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Autumn smolts utilise astaxanthin better than spring smolts

NORWAY - Trine Ytrestyl of AKVAFORSK recently defended her doctoral dissertation entitled "Factors affecting utilisation of carotenoids in salmonid fishes".

Autumn smolts utilise astaxanthin better than spring smolts - NORWAY - Trine Ytrestyl of AKVAFORSK recently defended her doctoral dissertation entitled "Factors affecting utilisation of carotenoids in salmonid fishes".

Her research lays the groundwork that may be used in future efforts to adjust the levels of astaxanthin in salmon feed. Ytrestyl has documented several important factors that affect the utilisation of astaxanthin. These include water temperature, digestibility, retention and the muscle concentration of astaxanthin.

The low utilisation of the carotenoids known as astaxanthin and canthaxanthin, which are pigments in salmon muscle, may be explained by low absorption from the intestines, metabolic conversion, and limitations in uptake in muscle cells. Only 5-10% of the amount eaten by fish is retained in the muscle. Consequently, Ytrestyl has focused on factors that affect digestibility, metabolism and the deposition of carotenoids in the muscle of salmon.

Important findings

The research findings show that the digestibility of astaxanthin in Atlantic salmon was negatively affected by increased feed intake, but positively affected by increased water temperature.

Studies of metabolism and deposition in the muscle show that autumn salmon smolts utilise astaxanthin more effectively than spring salmon smolts. This finding is positive since a growing number of the smolts produced are put out to sea in the autumn. In connection with this research, a metabolite of canthaxanthin known as 4-hydroxyechinenone was documented for the first time in the muscle of Atlantic salmon. The compound was identified and quantified using modern chemical methods.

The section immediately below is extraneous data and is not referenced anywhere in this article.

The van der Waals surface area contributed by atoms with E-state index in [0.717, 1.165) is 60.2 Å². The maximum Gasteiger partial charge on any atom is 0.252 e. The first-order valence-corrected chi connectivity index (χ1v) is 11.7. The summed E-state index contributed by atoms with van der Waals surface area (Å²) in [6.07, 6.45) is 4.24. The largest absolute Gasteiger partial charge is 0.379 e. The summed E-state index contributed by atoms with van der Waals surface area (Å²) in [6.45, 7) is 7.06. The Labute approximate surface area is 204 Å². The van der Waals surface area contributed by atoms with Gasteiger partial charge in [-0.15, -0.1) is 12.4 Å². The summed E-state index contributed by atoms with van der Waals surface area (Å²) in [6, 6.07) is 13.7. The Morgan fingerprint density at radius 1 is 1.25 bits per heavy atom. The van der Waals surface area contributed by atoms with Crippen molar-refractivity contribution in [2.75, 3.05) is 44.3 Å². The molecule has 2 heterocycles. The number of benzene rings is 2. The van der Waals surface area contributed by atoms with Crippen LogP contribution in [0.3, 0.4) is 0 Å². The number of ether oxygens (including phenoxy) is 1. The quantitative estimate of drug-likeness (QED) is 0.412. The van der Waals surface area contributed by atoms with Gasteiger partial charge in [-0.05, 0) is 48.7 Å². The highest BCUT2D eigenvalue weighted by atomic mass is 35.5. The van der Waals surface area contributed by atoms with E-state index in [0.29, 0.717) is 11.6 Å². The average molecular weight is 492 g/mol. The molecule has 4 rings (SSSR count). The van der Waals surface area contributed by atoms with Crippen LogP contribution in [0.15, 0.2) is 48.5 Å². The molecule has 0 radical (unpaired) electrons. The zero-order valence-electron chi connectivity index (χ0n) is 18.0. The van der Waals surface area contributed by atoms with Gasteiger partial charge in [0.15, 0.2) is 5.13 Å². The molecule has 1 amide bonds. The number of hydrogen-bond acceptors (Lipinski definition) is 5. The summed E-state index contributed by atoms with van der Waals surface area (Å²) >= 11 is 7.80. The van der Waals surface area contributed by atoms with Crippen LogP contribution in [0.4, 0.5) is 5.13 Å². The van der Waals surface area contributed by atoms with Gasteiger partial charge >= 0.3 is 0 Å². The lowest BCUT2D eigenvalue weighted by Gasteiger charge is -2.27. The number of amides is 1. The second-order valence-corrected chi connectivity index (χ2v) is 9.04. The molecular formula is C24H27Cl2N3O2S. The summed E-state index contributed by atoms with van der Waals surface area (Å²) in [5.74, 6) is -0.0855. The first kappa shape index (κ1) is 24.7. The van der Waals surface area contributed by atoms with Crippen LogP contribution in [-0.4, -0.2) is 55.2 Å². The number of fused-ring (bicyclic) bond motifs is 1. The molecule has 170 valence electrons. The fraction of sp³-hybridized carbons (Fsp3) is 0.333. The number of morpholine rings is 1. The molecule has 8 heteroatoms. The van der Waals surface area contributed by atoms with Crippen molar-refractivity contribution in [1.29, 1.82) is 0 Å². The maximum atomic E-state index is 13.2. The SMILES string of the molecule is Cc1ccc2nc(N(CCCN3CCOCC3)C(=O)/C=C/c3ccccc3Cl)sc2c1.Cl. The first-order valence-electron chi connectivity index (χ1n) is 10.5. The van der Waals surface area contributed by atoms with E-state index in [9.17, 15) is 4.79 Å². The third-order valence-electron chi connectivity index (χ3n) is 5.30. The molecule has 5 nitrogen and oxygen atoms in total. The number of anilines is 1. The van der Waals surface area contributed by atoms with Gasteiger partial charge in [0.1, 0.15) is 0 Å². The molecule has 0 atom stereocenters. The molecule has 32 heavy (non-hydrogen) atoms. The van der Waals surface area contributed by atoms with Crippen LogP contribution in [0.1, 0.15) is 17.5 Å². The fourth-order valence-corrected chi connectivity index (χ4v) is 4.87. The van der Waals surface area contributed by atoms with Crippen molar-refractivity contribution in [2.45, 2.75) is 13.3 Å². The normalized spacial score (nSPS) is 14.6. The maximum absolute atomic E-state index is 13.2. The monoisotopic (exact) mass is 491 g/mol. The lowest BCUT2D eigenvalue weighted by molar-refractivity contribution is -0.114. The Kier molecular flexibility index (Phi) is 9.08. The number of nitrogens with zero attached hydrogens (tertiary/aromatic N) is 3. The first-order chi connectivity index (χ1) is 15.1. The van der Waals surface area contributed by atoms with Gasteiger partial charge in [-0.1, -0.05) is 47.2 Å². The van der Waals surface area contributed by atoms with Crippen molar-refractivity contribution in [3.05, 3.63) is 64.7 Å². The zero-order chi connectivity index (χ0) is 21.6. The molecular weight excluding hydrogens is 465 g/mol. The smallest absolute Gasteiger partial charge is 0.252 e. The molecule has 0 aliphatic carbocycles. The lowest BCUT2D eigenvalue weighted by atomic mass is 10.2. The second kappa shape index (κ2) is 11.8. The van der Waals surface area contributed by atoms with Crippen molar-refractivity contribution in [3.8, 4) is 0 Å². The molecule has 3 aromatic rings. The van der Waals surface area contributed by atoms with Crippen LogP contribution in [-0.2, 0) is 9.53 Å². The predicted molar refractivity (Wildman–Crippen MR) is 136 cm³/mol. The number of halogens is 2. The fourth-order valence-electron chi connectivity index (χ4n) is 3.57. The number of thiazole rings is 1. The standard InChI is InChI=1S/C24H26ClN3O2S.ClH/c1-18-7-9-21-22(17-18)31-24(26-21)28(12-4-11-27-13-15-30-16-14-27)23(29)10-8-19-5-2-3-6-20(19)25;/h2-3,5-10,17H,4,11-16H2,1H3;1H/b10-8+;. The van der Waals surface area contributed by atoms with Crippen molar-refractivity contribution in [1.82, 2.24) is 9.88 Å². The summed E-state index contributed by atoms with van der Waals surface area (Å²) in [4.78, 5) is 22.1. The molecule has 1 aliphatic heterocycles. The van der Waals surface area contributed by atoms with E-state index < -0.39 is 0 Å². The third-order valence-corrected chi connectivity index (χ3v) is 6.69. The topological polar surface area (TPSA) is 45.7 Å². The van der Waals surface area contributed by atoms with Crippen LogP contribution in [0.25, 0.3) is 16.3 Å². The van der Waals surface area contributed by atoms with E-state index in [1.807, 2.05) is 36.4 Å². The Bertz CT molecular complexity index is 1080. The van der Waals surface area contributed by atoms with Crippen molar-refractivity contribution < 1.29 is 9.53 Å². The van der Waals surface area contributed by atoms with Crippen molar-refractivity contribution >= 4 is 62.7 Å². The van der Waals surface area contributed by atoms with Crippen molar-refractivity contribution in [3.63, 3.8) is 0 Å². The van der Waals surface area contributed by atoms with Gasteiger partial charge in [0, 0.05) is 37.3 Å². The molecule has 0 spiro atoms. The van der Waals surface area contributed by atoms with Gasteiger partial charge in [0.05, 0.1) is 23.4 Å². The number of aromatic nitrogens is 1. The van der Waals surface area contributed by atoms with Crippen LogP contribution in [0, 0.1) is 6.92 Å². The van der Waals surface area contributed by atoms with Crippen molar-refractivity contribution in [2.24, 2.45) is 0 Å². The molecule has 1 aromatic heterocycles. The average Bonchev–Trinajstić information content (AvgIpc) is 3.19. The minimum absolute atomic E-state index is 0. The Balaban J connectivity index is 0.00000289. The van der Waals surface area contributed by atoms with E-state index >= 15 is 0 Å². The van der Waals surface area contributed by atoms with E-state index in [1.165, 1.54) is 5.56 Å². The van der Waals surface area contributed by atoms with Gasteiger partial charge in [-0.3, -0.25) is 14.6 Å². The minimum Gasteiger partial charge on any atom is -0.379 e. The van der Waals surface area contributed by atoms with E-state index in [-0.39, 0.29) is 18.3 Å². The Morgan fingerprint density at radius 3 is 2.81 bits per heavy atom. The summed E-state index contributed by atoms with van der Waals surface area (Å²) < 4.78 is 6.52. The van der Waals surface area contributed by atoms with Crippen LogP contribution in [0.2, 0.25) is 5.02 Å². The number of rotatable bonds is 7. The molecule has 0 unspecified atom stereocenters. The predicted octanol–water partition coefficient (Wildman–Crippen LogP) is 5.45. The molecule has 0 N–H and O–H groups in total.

An alternative method for distributing astaxanthin was tested. Different doses were administered by injection into the abdomen of salmon, rainbow trout or cod to investigate the effects on uptake, metabolism and deposition of astaxanthin in various tissues. Following injections of 50 mg astaxanthin, an unusually high level of astaxanthin was found in the muscle of salmon (up to 30 mg/kg) whereas the level in cod was low (max. 1mg/kg). These results indicate that the deposition of carotenoids in muscle is regulated by uptake in the cells. The blood levels in both salmon and cod were extremely high. The injection of carotenoids into the abdomen may be suitable as a model for studying uptake, deposition and metabolism of carotenoids in fish, and it has potential for use as a commercial pigmentation method.

Ytrestyl was born in 1971 and grew up in Trondheim. In 1991 she completed a Norwegian hovedfag (comparable to a master's degree) in general zoology at NTNU, Trondheim, and in 2001 she was employed as a research fellow at AKVAFORSK, where she now holds a permanent position as Researcher II. Her doctoral research was funded by the Research Council of Norway, EWOS and Nutreco ARC. The defence was held at the Norwegian University of Life Sciences. Dr. ing. Bjrn Bjerkeng of AKVAFORSK was her adviser.

Further Information

To read the dissertation, click here

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